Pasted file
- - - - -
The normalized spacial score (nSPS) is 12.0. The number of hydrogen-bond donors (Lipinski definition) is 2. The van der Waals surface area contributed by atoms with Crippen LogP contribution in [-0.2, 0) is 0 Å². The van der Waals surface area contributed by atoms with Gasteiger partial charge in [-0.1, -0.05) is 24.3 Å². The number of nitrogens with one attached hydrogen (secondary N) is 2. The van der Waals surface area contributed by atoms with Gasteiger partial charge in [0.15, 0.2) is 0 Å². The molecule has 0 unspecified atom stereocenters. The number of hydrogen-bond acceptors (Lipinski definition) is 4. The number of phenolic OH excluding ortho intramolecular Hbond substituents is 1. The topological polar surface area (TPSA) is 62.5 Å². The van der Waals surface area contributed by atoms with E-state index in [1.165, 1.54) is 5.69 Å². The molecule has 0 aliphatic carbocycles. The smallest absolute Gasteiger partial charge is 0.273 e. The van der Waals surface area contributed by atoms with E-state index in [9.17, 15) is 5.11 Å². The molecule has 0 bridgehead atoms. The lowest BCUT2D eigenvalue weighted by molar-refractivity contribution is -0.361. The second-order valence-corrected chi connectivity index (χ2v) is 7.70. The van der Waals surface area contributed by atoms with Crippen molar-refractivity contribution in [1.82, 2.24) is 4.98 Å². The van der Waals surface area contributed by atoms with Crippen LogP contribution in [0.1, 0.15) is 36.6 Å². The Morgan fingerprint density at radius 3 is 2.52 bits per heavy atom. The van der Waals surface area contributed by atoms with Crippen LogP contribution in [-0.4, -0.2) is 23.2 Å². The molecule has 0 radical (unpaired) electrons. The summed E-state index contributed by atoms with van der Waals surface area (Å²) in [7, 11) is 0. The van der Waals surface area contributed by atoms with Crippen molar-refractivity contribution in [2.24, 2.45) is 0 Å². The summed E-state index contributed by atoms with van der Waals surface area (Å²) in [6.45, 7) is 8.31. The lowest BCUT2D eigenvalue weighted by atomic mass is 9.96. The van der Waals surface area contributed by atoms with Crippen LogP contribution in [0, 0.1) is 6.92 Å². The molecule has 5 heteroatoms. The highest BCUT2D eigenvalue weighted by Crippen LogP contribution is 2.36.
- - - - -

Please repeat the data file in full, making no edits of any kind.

The normalized spacial score (nSPS) is 12.0. The number of hydrogen-bond donors (Lipinski definition) is 2. The van der Waals surface area contributed by atoms with Crippen LogP contribution in [-0.2, 0) is 0 Å². The van der Waals surface area contributed by atoms with Gasteiger partial charge in [-0.1, -0.05) is 24.3 Å². The number of nitrogens with one attached hydrogen (secondary N) is 2. The van der Waals surface area contributed by atoms with Gasteiger partial charge in [0.15, 0.2) is 0 Å². The molecule has 0 unspecified atom stereocenters. The number of hydrogen-bond acceptors (Lipinski definition) is 4. The number of phenolic OH excluding ortho intramolecular Hbond substituents is 1. The topological polar surface area (TPSA) is 62.5 Å². The van der Waals surface area contributed by atoms with E-state index in [1.165, 1.54) is 5.69 Å². The molecule has 0 aliphatic carbocycles. The smallest absolute Gasteiger partial charge is 0.273 e. The van der Waals surface area contributed by atoms with E-state index in [9.17, 15) is 5.11 Å². The molecule has 0 bridgehead atoms. The lowest BCUT2D eigenvalue weighted by molar-refractivity contribution is -0.361. The second-order valence-corrected chi connectivity index (χ2v) is 7.70. The van der Waals surface area contributed by atoms with Crippen molar-refractivity contribution in [1.82, 2.24) is 4.98 Å². The van der Waals surface area contributed by atoms with Crippen LogP contribution in [0.1, 0.15) is 36.6 Å². The Morgan fingerprint density at radius 3 is 2.52 bits per heavy atom. The van der Waals surface area contributed by atoms with Crippen LogP contribution in [-0.4, -0.2) is 23.2 Å². The molecule has 0 radical (unpaired) electrons. The summed E-state index contributed by atoms with van der Waals surface area (Å²) in [7, 11) is 0. The van der Waals surface area contributed by atoms with Crippen molar-refractivity contribution in [2.24, 2.45) is 0 Å². The summed E-state index contributed by atoms with van der Waals surface area (Å²) in [6.45, 7) is 8.31. The lowest BCUT2D eigenvalue weighted by atomic mass is 9.96. The van der Waals surface area contributed by atoms with Crippen LogP contribution in [0, 0.1) is 6.92 Å². The molecule has 5 heteroatoms. The highest BCUT2D eigenvalue weighted by Crippen LogP contribution is 2.36.